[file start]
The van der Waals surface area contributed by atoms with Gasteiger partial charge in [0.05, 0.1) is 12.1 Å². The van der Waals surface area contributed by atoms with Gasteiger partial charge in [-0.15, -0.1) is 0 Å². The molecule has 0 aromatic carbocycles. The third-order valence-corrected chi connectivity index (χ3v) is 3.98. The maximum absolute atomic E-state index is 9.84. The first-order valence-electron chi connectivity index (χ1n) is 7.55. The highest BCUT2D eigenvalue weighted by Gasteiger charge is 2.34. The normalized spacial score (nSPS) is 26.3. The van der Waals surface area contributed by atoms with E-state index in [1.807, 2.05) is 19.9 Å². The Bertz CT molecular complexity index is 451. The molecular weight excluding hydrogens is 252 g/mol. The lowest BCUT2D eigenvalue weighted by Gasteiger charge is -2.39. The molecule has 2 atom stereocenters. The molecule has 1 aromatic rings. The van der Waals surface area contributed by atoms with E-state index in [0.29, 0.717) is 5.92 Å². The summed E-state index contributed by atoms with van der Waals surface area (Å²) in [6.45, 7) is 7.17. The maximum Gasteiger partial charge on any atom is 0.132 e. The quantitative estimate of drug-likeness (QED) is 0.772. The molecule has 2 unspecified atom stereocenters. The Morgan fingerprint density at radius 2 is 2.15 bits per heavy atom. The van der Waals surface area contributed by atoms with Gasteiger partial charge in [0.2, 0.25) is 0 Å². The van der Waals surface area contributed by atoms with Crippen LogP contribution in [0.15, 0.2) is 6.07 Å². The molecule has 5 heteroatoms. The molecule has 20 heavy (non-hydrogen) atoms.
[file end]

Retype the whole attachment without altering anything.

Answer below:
The van der Waals surface area contributed by atoms with Gasteiger partial charge in [0.05, 0.1) is 12.1 Å². The van der Waals surface area contributed by atoms with Gasteiger partial charge in [-0.15, -0.1) is 0 Å². The molecule has 0 aromatic carbocycles. The third-order valence-corrected chi connectivity index (χ3v) is 3.98. The maximum absolute atomic E-state index is 9.84. The first-order valence-electron chi connectivity index (χ1n) is 7.55. The highest BCUT2D eigenvalue weighted by Gasteiger charge is 2.34. The normalized spacial score (nSPS) is 26.3. The van der Waals surface area contributed by atoms with E-state index in [1.807, 2.05) is 19.9 Å². The Bertz CT molecular complexity index is 451. The molecular weight excluding hydrogens is 252 g/mol. The lowest BCUT2D eigenvalue weighted by Gasteiger charge is -2.39. The molecule has 2 atom stereocenters. The molecule has 1 aromatic rings. The van der Waals surface area contributed by atoms with E-state index in [0.29, 0.717) is 5.92 Å². The summed E-state index contributed by atoms with van der Waals surface area (Å²) in [6.45, 7) is 7.17. The maximum Gasteiger partial charge on any atom is 0.132 e. The quantitative estimate of drug-likeness (QED) is 0.772. The molecule has 2 unspecified atom stereocenters. The Morgan fingerprint density at radius 2 is 2.15 bits per heavy atom. The van der Waals surface area contributed by atoms with Gasteiger partial charge in [0.2, 0.25) is 0 Å². The van der Waals surface area contributed by atoms with Crippen LogP contribution in [0.15, 0.2) is 6.07 Å². The molecule has 5 heteroatoms. The molecule has 20 heavy (non-hydrogen) atoms.